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Health Care

How the House and Senate Leadership Proposals
Measure Up on Some Key Patient Protections

updated 3/99
Key Patient Protections Patients' Bill of Rights Act (S. 6/ H.R. 358)

Bilirakis/Hastert Bill
H.R. 448
Senate Leadership Bill
S. 326
Ensure that treatment decisions -- such as how long patients can stay in the hospital after surgery -- are made by a patient's doctor, not an insurance company. NO NO
Hold managed care plans accountable when their decisions to withhold or limit care injure patients. NO NO
Ensure that patients in the middle of treatment can continue to see the same health care provider if their provider leaves the plan or their employer changes plans. NO NO. Continuity is not ensured when employers switch plans. When a provider leaves a plan, continuity is available only when the patient is pregnant, institutionalized, or terminally ill.
Allow patients to see an outside specialist at no additional cost whenever the specialists in their plan can't meet their needs. NO NO
Require that health plans have an adequate number and variety of health care providers close to where consumers live and work. NO NO
Require that insurance companies pay for emergency services if a reasonable person would consider the situation an emergency. NO. The prudent layperson definition does not include "severe pain" as a symptom that justifies seeking emergency care. Plans can charge patients extra if they go to a non-network provider. Unclear. The bill includes a good "prudent layperson" definition, but limits required coverage to those services neccessary to "stabilize" the patient. Patients could be left with bills for services rendered by emergency room personnel if the plan concludes, after the fact, that those services had been rendered after the patient had been stabilized.
Ensure that doctors and nurses can report quality problems without retaliation from HMOs, insurance companies, hospitals and others. NO NO
Prevent plans from financially rewarding health care professionals for limiting a patient's care. NO NO
Give consumers access to an independent consumer assistance program to help them choose plans and get the services they need. NO NO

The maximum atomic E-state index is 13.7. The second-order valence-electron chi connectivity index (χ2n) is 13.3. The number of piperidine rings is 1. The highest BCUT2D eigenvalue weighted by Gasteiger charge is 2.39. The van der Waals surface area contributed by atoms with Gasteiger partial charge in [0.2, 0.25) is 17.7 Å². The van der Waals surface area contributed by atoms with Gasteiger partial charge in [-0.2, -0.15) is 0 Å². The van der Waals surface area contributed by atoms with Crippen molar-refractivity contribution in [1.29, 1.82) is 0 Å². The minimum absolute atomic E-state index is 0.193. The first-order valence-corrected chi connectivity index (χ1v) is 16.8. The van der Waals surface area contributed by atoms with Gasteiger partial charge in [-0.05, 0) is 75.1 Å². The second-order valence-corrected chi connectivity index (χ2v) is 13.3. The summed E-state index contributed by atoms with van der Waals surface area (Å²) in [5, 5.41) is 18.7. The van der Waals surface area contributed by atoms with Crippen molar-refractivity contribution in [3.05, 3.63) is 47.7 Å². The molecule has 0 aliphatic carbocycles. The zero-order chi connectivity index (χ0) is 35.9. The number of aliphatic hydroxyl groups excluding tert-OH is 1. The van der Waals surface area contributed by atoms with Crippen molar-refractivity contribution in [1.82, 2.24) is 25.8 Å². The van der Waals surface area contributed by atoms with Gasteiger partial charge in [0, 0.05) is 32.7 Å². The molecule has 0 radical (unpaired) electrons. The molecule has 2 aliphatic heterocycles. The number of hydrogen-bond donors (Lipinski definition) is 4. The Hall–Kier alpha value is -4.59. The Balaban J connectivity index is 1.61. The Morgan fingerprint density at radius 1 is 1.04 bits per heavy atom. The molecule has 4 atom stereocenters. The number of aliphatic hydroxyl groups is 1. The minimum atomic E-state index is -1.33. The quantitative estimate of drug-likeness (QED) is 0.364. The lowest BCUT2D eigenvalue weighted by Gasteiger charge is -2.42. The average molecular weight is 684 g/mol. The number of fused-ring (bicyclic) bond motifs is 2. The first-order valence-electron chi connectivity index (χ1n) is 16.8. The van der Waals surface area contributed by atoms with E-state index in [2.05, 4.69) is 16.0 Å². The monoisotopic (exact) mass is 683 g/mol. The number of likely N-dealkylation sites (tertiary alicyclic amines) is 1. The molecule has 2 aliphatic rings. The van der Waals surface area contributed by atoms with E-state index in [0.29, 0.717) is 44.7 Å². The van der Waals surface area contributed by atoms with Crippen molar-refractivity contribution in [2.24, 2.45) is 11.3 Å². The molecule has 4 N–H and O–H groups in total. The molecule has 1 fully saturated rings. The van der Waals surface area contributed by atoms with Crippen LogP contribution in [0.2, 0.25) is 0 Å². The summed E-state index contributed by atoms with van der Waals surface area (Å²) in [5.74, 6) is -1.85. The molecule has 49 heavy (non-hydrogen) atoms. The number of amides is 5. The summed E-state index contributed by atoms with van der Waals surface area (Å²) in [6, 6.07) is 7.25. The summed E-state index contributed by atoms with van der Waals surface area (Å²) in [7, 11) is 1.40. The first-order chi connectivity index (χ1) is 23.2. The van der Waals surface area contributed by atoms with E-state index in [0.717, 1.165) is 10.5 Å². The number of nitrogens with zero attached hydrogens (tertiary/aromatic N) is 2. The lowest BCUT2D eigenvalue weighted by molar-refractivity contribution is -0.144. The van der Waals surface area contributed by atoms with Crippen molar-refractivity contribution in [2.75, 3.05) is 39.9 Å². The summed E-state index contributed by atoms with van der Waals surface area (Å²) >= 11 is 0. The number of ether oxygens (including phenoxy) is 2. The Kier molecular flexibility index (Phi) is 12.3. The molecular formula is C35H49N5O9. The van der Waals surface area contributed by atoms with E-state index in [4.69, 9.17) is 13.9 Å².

Allow doctors to prescribe prescription drugs that are not on the HMO's predetermined list when needed. NO
Prevent plans from denying access to clinical trials that may save people's lives. NO NO
Allow patients to appeal denials or limitations of care to an external, independent entity whenever their life or health is jeopardized. NO.1 NO.2
Give women direct access to ob-gyn services, without limitations (such as limits on the # of visits) that impede access to services. NO. Direct access to physicians is ensured, but not direct access to other types of health care professionals that are in the plan's network. NO. The bill does not clearly ensure access to participating health care professionals who are not physicians.


1The appeal provisions in this bill are flawed in many ways, including: 1) The "external" review is merely one step in the plan's internal reconsideration of its own denial and is not binding on the plan. 2) The independent medical expert who reviews the coverage decision is not authorized to make a scientifically based objective determination of medical necessity or appropriateness; rather, the expert is authorized only to determine whether the plan's denial "was in accordance with the terms of the plan." 3) There is no provision for expedited reconsideration in urgent or emergency situations. 4) Plans may impose a filing fee (up to $100) that may prevent patients from even initiating a reconsideration.

2NO. The bill does not allow all patients whose life or health is in jeopardy to seek an external appeal. It only provides for an external appeal in limited circumstances: when the plan denied the care because the plan decided the care was not "medically necessary and appropriate" (or was experimental or investigational). Plans can exercise medical judgment and deny care or access to specialists in situations that may not fall squarely within the "medically necessary and appropriate" framework. In addition, the bill allows plans themselves to define the term "medically necessary and appropriate", no matter how inconsistent with best medical practice that definition may be, and the plan's definition governs the circumstances under which external review is permitted. A plan does not have to allow an external review when care fails to meet the plan's definition of what constitutes medically necessary care -- even if the care is medically necessary by a more objective measure.

Take action today! Send a letter to encourage your Senators and Representative to support the Patients' Bill of Rights Act (S. 6/H.R. 358).

Click here for more information on the Patients' Bill of Rights Act (S. 6/H.R. 358).

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National Partnership for Women & Families.